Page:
6. Runs with bison

    Runs with bison Member

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    Location:
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    Rather than bore out the orifice, try to find a new showerhead with a spray pattern that actually does a good job at its rated flow. I paid something like $12 for a standard 2.5 gpm Peerless that I really liked. It was one with 5 settings. Many of the older 2.5 gpm showerheads were awful.

    In a house that had a 5 gpm showerhead and an electric water heater we tended to pause some between showers because the water was beginning to cool after my wife's typical 15 minute shower. :rolleyes:

    An inspector acquaintance likes his old WaterPik but is well aware of how quickly it runs out of water. He bucket tested it at 9 gpm!!! :eek:
     
  7. FloridaOrange

    FloridaOrange Plumbing Designer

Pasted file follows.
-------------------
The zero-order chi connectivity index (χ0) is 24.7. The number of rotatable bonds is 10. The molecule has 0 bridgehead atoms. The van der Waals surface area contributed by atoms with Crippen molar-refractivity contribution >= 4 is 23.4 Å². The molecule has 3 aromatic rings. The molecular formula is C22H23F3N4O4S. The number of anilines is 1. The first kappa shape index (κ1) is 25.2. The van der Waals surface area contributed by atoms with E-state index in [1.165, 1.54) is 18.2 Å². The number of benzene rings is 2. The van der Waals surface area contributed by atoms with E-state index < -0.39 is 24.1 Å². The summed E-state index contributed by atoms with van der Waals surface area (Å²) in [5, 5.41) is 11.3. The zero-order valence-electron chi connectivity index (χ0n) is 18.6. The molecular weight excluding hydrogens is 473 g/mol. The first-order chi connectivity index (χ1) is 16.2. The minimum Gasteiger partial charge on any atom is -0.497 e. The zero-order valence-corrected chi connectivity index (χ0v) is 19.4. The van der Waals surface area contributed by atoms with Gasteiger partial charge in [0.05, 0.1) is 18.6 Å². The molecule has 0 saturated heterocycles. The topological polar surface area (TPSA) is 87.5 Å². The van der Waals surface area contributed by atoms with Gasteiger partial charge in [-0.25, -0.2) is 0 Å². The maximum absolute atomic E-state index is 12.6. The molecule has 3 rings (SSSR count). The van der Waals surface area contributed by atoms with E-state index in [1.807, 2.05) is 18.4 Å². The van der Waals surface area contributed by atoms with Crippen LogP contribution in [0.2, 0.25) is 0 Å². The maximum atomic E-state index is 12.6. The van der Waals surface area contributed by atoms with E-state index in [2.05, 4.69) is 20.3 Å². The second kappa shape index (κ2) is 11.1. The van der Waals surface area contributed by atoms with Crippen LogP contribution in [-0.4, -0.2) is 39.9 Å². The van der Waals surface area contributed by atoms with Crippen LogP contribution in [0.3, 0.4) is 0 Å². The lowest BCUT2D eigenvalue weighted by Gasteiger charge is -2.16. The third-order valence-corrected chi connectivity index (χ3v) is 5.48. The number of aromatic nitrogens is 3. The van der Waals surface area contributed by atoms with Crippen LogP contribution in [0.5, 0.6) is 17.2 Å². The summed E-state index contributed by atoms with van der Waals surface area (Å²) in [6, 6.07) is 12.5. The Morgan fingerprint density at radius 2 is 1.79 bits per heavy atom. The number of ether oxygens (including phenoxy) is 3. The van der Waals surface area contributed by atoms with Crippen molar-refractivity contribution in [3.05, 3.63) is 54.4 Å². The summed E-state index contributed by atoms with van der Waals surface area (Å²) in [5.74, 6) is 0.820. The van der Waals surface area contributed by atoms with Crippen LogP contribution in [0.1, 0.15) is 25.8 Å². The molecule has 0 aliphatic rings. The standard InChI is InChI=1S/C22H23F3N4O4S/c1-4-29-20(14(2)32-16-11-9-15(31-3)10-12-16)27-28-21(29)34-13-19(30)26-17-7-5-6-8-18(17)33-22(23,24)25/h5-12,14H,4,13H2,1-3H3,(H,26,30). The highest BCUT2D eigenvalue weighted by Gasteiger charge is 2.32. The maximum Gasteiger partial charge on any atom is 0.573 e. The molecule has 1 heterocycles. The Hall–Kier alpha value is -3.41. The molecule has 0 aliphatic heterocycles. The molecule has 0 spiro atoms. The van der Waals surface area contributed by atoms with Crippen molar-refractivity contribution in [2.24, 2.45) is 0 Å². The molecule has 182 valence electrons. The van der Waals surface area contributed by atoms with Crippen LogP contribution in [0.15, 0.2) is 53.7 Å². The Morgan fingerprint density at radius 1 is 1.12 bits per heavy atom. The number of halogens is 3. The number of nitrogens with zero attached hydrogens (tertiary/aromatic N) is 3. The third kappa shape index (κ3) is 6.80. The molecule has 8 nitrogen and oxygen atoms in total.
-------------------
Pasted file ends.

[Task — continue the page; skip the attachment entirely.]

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    If you're thinking of tankless, take a look at some of the threads in that section. Cost is a big deal - sometimes involving upsizing gas service and the exhaust. Why not look at a tank type with a storage tank with a recirc line? Or a larger (80 maybe) gallon tank.
     
  8. Thatguy

    Thatguy Homeowner

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    9 kw will raise 1.2 GPM by 50F; this is what a 9kw tankless could deliver forever.

    30 minutes @ 2.5 GPM @ 97F ideal shower temp = 75 gals, 2 gals out of 3 [50 gals] being 120F water and 1 out of 3 [25] being 50F water.
     
    Last edited: Nov 4, 2009
  9. jadnashua

    jadnashua Retired Defense Industry Engineer xxx

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    The spec sheets of any WH show first hour delivery in gallons. This is the number you want to compare.
     
  10. Cass

    Cass Plumber

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    Location:
    Ohio
    Try turning up the heat (temp) on the heater...hotter water will give you longer under the shower time...
     
  11. Fein

    Fein New Member

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    Thanks all. I'm leaning towards a new 50 gallon and will check the spec sheets and I'll add a washer to see if adjusting the flow a little helps.
     
  12. hj

    hj Moderator & Master Plumber Staff Member

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    heater